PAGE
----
The tension is about to ratchet up a notch for France and Nigeria as the respective winners of Groups D and C head into the quarter-finals with their unbeaten records intact. Both appear well equipped to steer a route into the semi-finals at the FIFA U-20 Women's World Cup Canada 2014, with Les Bleuettes starting as favourites against Korea Republic and the Super Falconets holding all the cards against New Zealand.
Their opponents have nothing to lose, in contrast, and while the Taeguk Ladies can draw strength from their remarkable recovery during the group stage, New Zealand will be relishing their first taste of the knockout phase at this level. FIFA.com takes a closer look at the ties in store.
Nigeria-New Zealand, Moncton, 17 August, 17.00 (local time)
Runners-up in 2010 and semi-finalists two years ago, Nigeria will begin their sixth consecutive quarter-final hoping to seal a third straight last-four berth. The team coached by Peter Dedevbo have shown plenty of signs that they can achieve just that, and along with France and Germany they remain one of just three sides unbeaten so far. Their pace and physical power have been particularly impressive, while their mental strength shone through as they came back from behind against both Mexico and England.
As for New Zealand, they will be gracing this stage of the competition for the first time, having ended a run of four successive group stage exits. "We want to go even further," explained midfielder Megan Lee, who lit up her team's encounter with Costa Rica, but the Junior Football Ferns will need to steel themselves for a stern examination. Not only must they maintain the attacking qualities that helped them down the Costa Ricans 3-0 and Paraguay 2-0, they will need to tighten up the rearguard that shipped four unanswered goals against France – especially with the Africans' Loveth Aylia and Asisat Oshoala in irrepressible mood.
France-Korea Republic, Montreal, 17 August, 19.00 (local time)
Hard as it may be to believe, France's Gilles Eyquem has not been fully satisfied with his team's performances, despite their tally of 12 goals in three games. His players know all about success, with many clinching the U-17 global crown in 2012 and the European U-19 title the following year, but their demanding coach is keen to avoid a slip in standards or a sense of complacency taking root. Either way, his charges certainly have the talent to advance, with Claire Lavogez returning after 70 minutes of rest against Paraguay and Griedge Mbock Bathy continuing to marshal the tightest defence at Canada 2014, which has been breached just once thus far.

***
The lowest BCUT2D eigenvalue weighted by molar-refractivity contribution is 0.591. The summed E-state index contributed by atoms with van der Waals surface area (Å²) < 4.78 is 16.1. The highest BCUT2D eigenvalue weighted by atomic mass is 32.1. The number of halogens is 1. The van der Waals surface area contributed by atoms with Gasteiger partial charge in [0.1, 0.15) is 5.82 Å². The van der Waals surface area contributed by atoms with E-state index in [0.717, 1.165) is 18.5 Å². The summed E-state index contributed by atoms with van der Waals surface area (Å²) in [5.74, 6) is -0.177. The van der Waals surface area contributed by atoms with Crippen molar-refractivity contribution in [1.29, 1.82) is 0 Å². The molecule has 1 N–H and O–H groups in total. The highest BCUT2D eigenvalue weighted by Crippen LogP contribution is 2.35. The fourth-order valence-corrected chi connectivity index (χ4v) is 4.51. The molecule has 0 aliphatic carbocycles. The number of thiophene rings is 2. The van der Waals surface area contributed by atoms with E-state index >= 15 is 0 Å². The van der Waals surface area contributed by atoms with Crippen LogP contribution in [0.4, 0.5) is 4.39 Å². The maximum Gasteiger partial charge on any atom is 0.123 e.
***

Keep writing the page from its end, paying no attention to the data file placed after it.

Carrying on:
The challenge could not be much stiffer for Korea Republic, who reached the semi-finals in 2010 and the last eight two years ago. On the plus side, various members of the current squad triumphed at the U-17 Women's World Cup in 2010 and will be buoyed by that experience, with Jang Selgi, Kim Inji and Lee Geummin almost operating on a telepathic level. The Taeguk Ladies are thus fully capable of making life tough for Les Bleuettes, and belief will be high in the Asian side's ranks after they downed Mexico in a hard-fought game that promised elimination for the losers.
Player to watch
A substitute in France's opening 5-1 win against Costa Rica, Clarisse Le Bihan was unable to find the net during her cameo role, but she more than made up for that in her team's next outing. Brought off the bench once again, Le Bihan struck a pair of goals to help down New Zealand 4-0, and she was promptly rewarded with a starting berth as Les Bleuettes then got to grips with Paraguay. Although the Brittany-born forward did not register in the 3-0 victory, she was named Live Your Goals Player of the Match, and she will now be keen to reach fresh heights against Korea Republic, whether she starts on the pitch or not.
20 – The number of players fielded by Gilles Eyquem during France's three group games, with only third-choice goalkeeper Deborah Garcia yet to feature. Captain and defender Griedge Mbock Bathy is the sole member of the squad to have contested every minute of the tournament so far.
"Like several of my team-mates, I've already played in and won a World Cup, at U-17 level in 2010, and that's a joy you never forget. I hope to experience it again, and I'm sure we have what it takes to do it," Lee Geummin, Korea Republic forward.